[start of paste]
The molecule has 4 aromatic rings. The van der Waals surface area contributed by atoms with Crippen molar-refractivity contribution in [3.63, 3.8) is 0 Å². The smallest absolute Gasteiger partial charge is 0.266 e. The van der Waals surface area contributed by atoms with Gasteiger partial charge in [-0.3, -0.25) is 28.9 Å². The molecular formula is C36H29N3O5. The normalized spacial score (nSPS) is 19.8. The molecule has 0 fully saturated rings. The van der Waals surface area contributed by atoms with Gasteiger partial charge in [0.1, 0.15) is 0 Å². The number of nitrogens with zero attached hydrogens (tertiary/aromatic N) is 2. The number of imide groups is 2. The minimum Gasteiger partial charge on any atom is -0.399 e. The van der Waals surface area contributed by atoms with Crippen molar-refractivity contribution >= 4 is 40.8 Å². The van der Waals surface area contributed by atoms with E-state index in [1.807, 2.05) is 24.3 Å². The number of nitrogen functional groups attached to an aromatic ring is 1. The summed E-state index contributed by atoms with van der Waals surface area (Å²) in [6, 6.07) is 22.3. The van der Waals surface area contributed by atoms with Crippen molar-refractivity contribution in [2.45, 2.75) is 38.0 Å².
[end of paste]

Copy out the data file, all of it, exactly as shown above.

The molecule has 4 aromatic rings. The van der Waals surface area contributed by atoms with Crippen molar-refractivity contribution in [3.63, 3.8) is 0 Å². The smallest absolute Gasteiger partial charge is 0.266 e. The van der Waals surface area contributed by atoms with Gasteiger partial charge in [-0.3, -0.25) is 28.9 Å². The molecular formula is C36H29N3O5. The normalized spacial score (nSPS) is 19.8. The molecule has 0 fully saturated rings. The van der Waals surface area contributed by atoms with Gasteiger partial charge in [0.1, 0.15) is 0 Å². The number of nitrogens with zero attached hydrogens (tertiary/aromatic N) is 2. The number of imide groups is 2. The minimum Gasteiger partial charge on any atom is -0.399 e. The van der Waals surface area contributed by atoms with Crippen molar-refractivity contribution >= 4 is 40.8 Å². The van der Waals surface area contributed by atoms with E-state index in [1.807, 2.05) is 24.3 Å². The number of nitrogen functional groups attached to an aromatic ring is 1. The summed E-state index contributed by atoms with van der Waals surface area (Å²) in [6, 6.07) is 22.3. The van der Waals surface area contributed by atoms with Crippen molar-refractivity contribution in [2.45, 2.75) is 38.0 Å².